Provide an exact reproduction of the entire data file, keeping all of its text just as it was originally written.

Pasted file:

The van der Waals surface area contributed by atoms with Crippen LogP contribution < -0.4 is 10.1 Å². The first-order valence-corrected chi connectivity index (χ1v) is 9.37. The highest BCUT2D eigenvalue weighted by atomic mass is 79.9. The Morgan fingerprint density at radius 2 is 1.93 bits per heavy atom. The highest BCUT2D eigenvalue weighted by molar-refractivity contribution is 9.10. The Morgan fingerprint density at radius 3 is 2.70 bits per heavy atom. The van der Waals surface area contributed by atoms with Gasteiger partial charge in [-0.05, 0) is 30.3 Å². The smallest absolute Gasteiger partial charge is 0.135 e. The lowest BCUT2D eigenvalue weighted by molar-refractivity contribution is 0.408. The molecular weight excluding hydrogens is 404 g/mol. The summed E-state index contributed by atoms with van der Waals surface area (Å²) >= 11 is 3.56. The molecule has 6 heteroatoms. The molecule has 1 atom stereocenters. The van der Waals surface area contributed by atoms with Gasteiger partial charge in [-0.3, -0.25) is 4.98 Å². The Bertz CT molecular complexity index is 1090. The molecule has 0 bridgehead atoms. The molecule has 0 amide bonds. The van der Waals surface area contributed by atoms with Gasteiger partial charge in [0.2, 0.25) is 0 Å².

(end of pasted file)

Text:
The van der Waals surface area contributed by atoms with Crippen LogP contribution < -0.4 is 10.1 Å². The first-order valence-corrected chi connectivity index (χ1v) is 9.37. The highest BCUT2D eigenvalue weighted by atomic mass is 79.9. The Morgan fingerprint density at radius 2 is 1.93 bits per heavy atom. The highest BCUT2D eigenvalue weighted by molar-refractivity contribution is 9.10. The Morgan fingerprint density at radius 3 is 2.70 bits per heavy atom. The van der Waals surface area contributed by atoms with Gasteiger partial charge in [-0.05, 0) is 30.3 Å². The smallest absolute Gasteiger partial charge is 0.135 e. The lowest BCUT2D eigenvalue weighted by molar-refractivity contribution is 0.408. The molecular weight excluding hydrogens is 404 g/mol. The summed E-state index contributed by atoms with van der Waals surface area (Å²) >= 11 is 3.56. The molecule has 6 heteroatoms. The molecule has 1 atom stereocenters. The van der Waals surface area contributed by atoms with Gasteiger partial charge in [-0.3, -0.25) is 4.98 Å². The Bertz CT molecular complexity index is 1090. The molecule has 0 bridgehead atoms. The molecule has 0 amide bonds. The van der Waals surface area contributed by atoms with Gasteiger partial charge in [0.2, 0.25) is 0 Å².